Statins and Q10: Interview with dr. med look

Interview with dr. med. Markus Look, internist from Bonn and author of the report of the Drug Commission of the German Medical Association (AKDÄ) on statins and Q10. In a statement for the AKDÄ Look at the existing knowledge of the relationship between the intake of cholesterol-lowering drugs from the current drug family of statins and the reduction of the vital endogenous substance Q10 put together: statins inhibit the production of cholesterol at the same time the production of Q10.

Q10 deficiency avoided by statins?

Because of these biochemical reactions in the body, it is plausible that Q10, taken with the statins, can avoid an undesirable Q10 deficiency for the patient. But the evidence for this is lacking in the form of large-scale clinical studies according to the current state of science. The substance Q10 is available without a prescription as a food supplement and is not patentable. Should every statin patient buy and swallow Q10 for themselves? Dr. Look advises the individual decision after consultation with a doctor or pharmacist.

Why does our body need the energy enzyme Q10?

Dr. Look: Coenzyme Q10 ("ubiquinol") performs an important function in generating energy in the power plants of every body cell, the mitochondria. Here, food energy is converted into metabolic energy. Q10 is also one of the most important antioxidants in the organism, ie it protects the cell walls from aggressive molecules.

Why is the heart just consuming so much Q10?

Dr. Look: It is clear that all organs with high energy requirements depend on optimal Q10 supply - the constantly beating heart is such an organ.

Where does the Q10 come from, which is vital for us?

Dr. Look: Q10 is both ingested and synthesized by the organism itself. For example, to ingest 100 milligrams of Q10, you would need to eat about 1.6 kilograms of sardines.

The four million Germans who take statins to lower elevated cholesterol levels may experience Q10 deficiency. Why?

Dr. Look: You're right with saying "can". Unfortunately, there are no studies in the sense of the highest evidence level I, ie the highest evidential value that we have to have for official population-wide recommendations. From a current perspective, statins are intended for long-term therapy, even lifelong therapy. Even without statin therapy, elderly people already have lower Q10 levels than younger people. It is therefore plausible to expect a Q10 deficiency situation in old people under long-term statin therapy and especially at high dose.

Possible Mechanism: The substance provided by the key enzyme of cholesterol synthesis is still needed to form Q10, except for cholesterol synthesis. Statins inhibit this enzyme, the body produces less cholesterol. It is a logical hypothesis that a reduction of this enzyme by statins can therefore also reduce the Q10 production.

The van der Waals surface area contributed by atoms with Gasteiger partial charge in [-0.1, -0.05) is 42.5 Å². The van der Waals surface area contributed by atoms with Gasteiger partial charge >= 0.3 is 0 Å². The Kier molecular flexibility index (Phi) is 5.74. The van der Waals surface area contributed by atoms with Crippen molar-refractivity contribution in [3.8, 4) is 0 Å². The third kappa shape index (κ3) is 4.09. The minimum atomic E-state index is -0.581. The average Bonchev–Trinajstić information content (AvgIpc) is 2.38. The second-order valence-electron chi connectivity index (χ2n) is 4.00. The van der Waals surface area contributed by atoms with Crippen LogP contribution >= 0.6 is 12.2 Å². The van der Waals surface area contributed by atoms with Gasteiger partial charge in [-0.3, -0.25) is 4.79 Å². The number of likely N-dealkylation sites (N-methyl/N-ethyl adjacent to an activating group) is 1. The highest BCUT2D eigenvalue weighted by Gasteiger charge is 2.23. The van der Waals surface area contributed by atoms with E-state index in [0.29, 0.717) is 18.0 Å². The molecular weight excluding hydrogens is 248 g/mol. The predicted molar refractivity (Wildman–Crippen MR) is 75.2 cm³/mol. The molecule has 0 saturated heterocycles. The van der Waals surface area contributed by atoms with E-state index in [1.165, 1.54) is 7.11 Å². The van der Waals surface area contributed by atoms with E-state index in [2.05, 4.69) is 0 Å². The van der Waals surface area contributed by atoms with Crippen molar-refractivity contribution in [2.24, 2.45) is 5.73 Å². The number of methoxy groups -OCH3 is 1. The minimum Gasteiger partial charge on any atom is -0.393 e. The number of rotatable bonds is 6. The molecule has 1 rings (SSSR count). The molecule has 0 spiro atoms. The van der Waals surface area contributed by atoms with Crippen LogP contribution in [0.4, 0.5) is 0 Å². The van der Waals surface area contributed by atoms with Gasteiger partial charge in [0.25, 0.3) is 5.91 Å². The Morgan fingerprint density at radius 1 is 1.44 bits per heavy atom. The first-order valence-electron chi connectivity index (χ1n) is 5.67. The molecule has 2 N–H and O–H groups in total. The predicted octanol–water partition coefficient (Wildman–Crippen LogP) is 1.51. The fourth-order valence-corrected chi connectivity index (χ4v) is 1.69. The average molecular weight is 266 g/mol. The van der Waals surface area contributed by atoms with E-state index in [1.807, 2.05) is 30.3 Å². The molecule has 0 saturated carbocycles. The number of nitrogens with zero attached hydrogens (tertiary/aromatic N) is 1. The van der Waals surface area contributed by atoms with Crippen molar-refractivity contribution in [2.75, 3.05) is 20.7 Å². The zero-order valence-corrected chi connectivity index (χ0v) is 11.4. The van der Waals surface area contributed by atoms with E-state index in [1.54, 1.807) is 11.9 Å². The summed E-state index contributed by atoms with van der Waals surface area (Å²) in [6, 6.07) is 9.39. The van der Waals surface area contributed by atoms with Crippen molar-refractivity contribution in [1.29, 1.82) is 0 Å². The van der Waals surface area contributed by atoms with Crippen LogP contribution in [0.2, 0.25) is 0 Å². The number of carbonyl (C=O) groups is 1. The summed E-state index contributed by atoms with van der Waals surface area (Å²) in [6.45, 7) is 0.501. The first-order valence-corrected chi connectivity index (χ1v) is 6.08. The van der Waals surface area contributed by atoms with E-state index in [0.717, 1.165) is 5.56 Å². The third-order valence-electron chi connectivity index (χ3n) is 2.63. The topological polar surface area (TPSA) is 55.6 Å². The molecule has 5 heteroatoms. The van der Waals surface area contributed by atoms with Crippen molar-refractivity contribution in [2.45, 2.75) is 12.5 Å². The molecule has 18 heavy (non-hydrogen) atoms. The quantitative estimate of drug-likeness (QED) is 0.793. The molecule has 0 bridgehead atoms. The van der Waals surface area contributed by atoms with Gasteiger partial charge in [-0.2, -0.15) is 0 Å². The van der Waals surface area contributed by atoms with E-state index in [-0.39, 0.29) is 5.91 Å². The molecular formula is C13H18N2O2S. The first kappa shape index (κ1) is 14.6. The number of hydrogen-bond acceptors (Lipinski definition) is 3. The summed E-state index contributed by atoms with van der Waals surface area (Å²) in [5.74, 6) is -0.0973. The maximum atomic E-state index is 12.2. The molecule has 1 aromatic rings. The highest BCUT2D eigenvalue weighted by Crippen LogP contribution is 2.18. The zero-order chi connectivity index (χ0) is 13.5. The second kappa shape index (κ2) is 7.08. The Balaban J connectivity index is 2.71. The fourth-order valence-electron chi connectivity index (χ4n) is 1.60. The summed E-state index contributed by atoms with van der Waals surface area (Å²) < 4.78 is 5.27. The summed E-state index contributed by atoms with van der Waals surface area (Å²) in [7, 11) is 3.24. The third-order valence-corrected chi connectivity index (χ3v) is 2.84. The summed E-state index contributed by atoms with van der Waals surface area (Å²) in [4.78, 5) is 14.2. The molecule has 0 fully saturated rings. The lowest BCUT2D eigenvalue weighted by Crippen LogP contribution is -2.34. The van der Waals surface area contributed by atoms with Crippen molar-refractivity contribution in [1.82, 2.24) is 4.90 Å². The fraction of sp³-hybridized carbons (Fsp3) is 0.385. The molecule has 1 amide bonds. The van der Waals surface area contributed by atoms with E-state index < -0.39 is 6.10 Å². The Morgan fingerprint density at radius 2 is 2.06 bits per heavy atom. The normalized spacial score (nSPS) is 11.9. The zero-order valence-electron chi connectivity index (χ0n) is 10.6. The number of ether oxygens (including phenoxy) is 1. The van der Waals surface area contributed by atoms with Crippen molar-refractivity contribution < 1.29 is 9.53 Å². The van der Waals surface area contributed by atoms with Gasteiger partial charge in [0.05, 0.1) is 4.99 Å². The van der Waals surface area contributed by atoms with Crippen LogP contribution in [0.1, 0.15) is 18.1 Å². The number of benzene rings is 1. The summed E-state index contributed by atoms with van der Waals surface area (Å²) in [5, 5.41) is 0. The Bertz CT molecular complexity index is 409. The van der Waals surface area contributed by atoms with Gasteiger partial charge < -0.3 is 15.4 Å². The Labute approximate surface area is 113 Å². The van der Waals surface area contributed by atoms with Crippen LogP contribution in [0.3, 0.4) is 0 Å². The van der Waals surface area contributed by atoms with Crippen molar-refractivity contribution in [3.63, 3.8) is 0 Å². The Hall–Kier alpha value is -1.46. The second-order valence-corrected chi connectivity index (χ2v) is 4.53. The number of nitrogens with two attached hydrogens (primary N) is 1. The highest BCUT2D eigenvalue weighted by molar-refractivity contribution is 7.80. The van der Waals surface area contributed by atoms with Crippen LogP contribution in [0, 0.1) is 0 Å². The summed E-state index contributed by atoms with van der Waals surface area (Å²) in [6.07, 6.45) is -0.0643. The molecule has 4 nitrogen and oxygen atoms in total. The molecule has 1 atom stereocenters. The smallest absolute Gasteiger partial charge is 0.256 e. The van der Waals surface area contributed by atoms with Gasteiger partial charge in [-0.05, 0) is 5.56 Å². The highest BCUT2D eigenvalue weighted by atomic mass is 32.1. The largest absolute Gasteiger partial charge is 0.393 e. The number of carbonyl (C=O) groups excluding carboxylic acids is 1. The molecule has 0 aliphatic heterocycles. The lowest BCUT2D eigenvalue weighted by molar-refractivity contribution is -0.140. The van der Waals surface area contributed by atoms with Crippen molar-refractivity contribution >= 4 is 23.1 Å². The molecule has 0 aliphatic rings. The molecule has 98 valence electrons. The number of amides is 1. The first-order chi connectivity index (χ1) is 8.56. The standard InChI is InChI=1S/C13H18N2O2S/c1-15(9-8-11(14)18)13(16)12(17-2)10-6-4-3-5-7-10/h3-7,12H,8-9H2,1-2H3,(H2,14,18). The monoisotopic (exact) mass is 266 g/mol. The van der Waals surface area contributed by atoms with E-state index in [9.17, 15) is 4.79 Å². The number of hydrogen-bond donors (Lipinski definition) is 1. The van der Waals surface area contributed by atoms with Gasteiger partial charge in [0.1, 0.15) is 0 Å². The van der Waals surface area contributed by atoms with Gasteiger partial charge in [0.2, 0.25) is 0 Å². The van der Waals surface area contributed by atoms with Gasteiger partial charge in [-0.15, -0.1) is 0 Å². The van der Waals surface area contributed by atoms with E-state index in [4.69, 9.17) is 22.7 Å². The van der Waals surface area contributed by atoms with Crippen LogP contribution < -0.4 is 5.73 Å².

What consequences can a lack of Q10 have in patients with high cholesterol and heart failure?

Dr. Look: Heart failure may be caused by heart attacks or without relevant constriction of the coronary arteries due to other factors (viruses, genetic, other reasons). But, not every patient with high cholesterol suffers from heart failure, and not everyone has to be treated with a statin.

However, it is easy to imagine that impairment of energy production in the "power plants" of the cell (mitochondria, see question 1) leads to stress in the muscles or death of muscle cells. The person perceives this as muscle pain and weakness, and in the laboratory, elevated levels of a muscle enzyme (creatine kinase) can be found. It is conceivable that a Q10 deficiency worsens an existing heart failure and contributes to pumping failure.

What do you recommend to statin patients to prevent a lack of Q10?

Dr. Look: Given the lack of large-scale studies, this is an individual decision between doctor and patient against the background of the described inhibition of Q10 synthesis by statins. However, the number of studies investigating the coadministration of Q10 and statin or Q10 administration as an attempt to remedy statin-mediated side effects is too small. Therefore, one can not pronounce a general recommendation, even at the expense of health insurance.

Is the physicians aware of the problem of the potential Q10 deficiency in statin patients? How can the education be contributed?

Dr. Look: I assume that this is specialist knowledge, but I do not have representative data on possible questioning of colleagues on this topic. Clarity can only be achieved by large, so-called head-to-head trials in which statins alone are compared with statins plus Q10. These studies must be done on several thousand patients and take several years.

Presenting the Q10 hypothesis to colleagues at the present time may be right, but it also carries the risk of provoking unfounded fears in patients as well. Conservative institutions therefore see this as somewhat critical. Because as long as the proofing studies outlined by me do not happen, the colleagues in practice are always in the dilemma of having to interpret the data according to their own feelings.

It is a small scandal, in my opinion, that the scientific community has not been able to carry out these head-to-head studies. In the last 20 years, tens of thousands of patients have been treated with statins in studies. That a Statin / Q10 comparison group was never compared to the exclusive Statingruppe is very criticized. Already ten years ago, it would have been easy to see whether the combination therapy, Q10 plus statin, had fewer side effects or even an even better overall result in reducing heart attacks and mortality, especially in high-risk patients, than statin monotherapy. Dr. Look, we thank you for the conversation.

Share with friends

Leave your comment